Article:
May 16, 2019


Dear Nikki,

you have GOT to help me! My English teacher has assigned an end-of-the-year project that makes up a HUGE part of our final grade. The problem is, it’s a GROUP project!!! WHYYYYYY?!?!?! I hate group projects so much!!! I end up doing all the work! I know you’re going to tell me I shouldn’t, but if I don’t, it doesn’t get done! Or it gets done really badly! And I care about the grade we get, even if no one else does!!! Why do teachers do this to me?!?!? HELP!!!!

Group Projects Are A Pain!

Dear Group Projects Are A Pain,

UGGGHHHH! Group projects are THE WORST!! Teachers say they’re all about learning how to communicate and work with other people. But, some teachers forget what it’s like for you to rely on other people for your own grade!!!

I share your dislike of group projects, but I HAVE found a few techniques that help me survive them.

  1. Be open-minded. If you think a group member is slacking off, you’ll probably get mad at her, and it’ll make her slack off even more. The same thing is true for when you think someone is bossy and does everything. She’ll just keep being bossy. So, try to be open-minded and listen to everyone’s ideas. Someone might surprise you!
  2. Use everyone’s strengths. That kid who never does his homework and is constantly drawing dragons during class? He has art skills! Figure out how to use them in your presentation! Or that class clown who always wants everyone’s attention? Get him focused and he’ll probably be the perfect person to deliver an entertaining presentation.
  3. Be organized. Keep clear records of what each person is supposed to do for the project. When the project is finally done (YES, it WILL NOT last forever!!), most teachers will ask how things went. The records you keep will help, if there’s a disagreement about who did what.
  4. Communicate. Communication is very important to the teachers who assign group projects. So, figure out the best way to communicate as a group. I recommend Google Docs. But first, find out if everyone has Internet access at home. You might think someone is slacking off because they don’t contribute to the online conversation, but it could be because they don’t have Internet! In that case, be sure to plan extra out-of-class time to meet.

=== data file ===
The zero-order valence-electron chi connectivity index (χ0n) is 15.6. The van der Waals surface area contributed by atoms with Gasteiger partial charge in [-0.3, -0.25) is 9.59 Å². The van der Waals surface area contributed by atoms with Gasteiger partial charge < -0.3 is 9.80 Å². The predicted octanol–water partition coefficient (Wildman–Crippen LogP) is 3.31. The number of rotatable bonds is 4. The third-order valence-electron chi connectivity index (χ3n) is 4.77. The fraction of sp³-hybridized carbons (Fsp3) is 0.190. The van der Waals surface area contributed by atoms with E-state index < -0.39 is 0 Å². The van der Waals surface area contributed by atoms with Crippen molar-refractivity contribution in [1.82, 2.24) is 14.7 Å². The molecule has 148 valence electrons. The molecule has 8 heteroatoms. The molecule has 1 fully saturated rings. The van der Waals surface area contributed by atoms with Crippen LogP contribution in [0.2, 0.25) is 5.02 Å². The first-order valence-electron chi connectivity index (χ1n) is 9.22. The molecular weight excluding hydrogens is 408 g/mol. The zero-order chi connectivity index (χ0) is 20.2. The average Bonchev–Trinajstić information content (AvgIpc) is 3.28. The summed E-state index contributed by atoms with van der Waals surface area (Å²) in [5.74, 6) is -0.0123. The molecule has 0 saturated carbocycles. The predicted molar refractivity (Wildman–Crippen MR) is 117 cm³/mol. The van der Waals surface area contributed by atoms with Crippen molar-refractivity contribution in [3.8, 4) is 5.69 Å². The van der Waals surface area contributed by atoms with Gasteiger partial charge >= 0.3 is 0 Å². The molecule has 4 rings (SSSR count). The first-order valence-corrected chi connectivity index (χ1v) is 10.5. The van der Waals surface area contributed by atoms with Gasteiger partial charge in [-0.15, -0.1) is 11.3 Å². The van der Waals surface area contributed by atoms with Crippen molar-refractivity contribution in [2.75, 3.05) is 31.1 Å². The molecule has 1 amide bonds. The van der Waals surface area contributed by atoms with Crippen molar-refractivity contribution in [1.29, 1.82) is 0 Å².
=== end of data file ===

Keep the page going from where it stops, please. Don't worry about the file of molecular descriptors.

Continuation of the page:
5. If someone is slacking off, talk to them. I know it’s awkward, but you should talk to the person before you talk to the teacher. Make sure they know what their job is, and that the teacher will see records of who did what. Find out if they need help figuring out how to do something. Don’t be judgmental—genuinely check in to see if you can help. In fact, it might be a good idea to have regular check-in times when everyone reports on where they’re at with their job. That way no one feels singled out, but everyone gets reminders to step up.
  6. Talk to your teacher. If someone really doesn’t contribute, or worst case, if you end up doing pretty much EVERYTHING yourself, it’s okay to tell your teacher. NOT in a tattling way, and not without talking to the slacker and other group members first like I suggest above. But when that project gets turned in, if people didn’t pull their weight, it’s fair to give your teacher an idea how things went down.
Do you like group projects? What are your best tips for surviving a group project? Tell us in the comments!